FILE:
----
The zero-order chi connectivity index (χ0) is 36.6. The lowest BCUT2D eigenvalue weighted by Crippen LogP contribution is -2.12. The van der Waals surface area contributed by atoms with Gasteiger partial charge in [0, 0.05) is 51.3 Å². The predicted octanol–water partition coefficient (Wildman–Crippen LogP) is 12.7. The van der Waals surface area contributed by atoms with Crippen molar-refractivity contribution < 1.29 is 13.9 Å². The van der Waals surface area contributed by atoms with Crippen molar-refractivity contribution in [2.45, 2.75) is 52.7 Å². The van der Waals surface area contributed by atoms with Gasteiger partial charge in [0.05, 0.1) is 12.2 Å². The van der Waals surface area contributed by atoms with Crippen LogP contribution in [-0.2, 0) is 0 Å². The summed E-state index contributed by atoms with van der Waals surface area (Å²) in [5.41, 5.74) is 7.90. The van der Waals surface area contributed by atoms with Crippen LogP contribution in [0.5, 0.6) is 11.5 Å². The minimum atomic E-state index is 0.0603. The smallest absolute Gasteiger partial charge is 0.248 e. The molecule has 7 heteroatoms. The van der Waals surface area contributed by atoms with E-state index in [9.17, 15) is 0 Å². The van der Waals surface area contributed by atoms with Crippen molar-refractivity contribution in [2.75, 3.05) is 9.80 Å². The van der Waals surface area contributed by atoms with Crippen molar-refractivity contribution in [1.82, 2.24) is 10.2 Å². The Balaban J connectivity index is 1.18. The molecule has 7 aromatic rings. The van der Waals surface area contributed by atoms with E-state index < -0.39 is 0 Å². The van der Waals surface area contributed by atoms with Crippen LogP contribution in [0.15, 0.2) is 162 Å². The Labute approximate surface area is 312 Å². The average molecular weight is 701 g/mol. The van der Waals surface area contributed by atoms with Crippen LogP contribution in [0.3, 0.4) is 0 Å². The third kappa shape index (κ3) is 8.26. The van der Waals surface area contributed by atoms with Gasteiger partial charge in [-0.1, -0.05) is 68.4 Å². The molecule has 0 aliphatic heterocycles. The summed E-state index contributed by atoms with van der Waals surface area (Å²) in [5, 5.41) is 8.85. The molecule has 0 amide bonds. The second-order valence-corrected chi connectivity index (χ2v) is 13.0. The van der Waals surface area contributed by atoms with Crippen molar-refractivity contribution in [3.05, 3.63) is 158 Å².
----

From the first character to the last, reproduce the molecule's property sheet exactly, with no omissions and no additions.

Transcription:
The zero-order chi connectivity index (χ0) is 36.6. The lowest BCUT2D eigenvalue weighted by Crippen LogP contribution is -2.12. The van der Waals surface area contributed by atoms with Gasteiger partial charge in [0, 0.05) is 51.3 Å². The predicted octanol–water partition coefficient (Wildman–Crippen LogP) is 12.7. The van der Waals surface area contributed by atoms with Crippen molar-refractivity contribution < 1.29 is 13.9 Å². The van der Waals surface area contributed by atoms with Crippen molar-refractivity contribution in [2.45, 2.75) is 52.7 Å². The van der Waals surface area contributed by atoms with Gasteiger partial charge in [0.05, 0.1) is 12.2 Å². The van der Waals surface area contributed by atoms with Crippen LogP contribution in [-0.2, 0) is 0 Å². The summed E-state index contributed by atoms with van der Waals surface area (Å²) in [5.41, 5.74) is 7.90. The van der Waals surface area contributed by atoms with Crippen LogP contribution in [0.5, 0.6) is 11.5 Å². The minimum atomic E-state index is 0.0603. The smallest absolute Gasteiger partial charge is 0.248 e. The molecule has 7 heteroatoms. The van der Waals surface area contributed by atoms with E-state index in [9.17, 15) is 0 Å². The van der Waals surface area contributed by atoms with Crippen molar-refractivity contribution in [2.75, 3.05) is 9.80 Å². The van der Waals surface area contributed by atoms with Crippen molar-refractivity contribution in [1.82, 2.24) is 10.2 Å². The Balaban J connectivity index is 1.18. The molecule has 7 aromatic rings. The van der Waals surface area contributed by atoms with E-state index < -0.39 is 0 Å². The van der Waals surface area contributed by atoms with Crippen LogP contribution in [0.15, 0.2) is 162 Å². The Labute approximate surface area is 312 Å². The average molecular weight is 701 g/mol. The van der Waals surface area contributed by atoms with Crippen LogP contribution in [0.3, 0.4) is 0 Å². The third kappa shape index (κ3) is 8.26. The van der Waals surface area contributed by atoms with Gasteiger partial charge in [-0.1, -0.05) is 68.4 Å². The molecule has 0 aliphatic heterocycles. The summed E-state index contributed by atoms with van der Waals surface area (Å²) in [5, 5.41) is 8.85. The molecule has 0 amide bonds. The second-order valence-corrected chi connectivity index (χ2v) is 13.0. The van der Waals surface area contributed by atoms with Crippen molar-refractivity contribution in [3.05, 3.63) is 158 Å².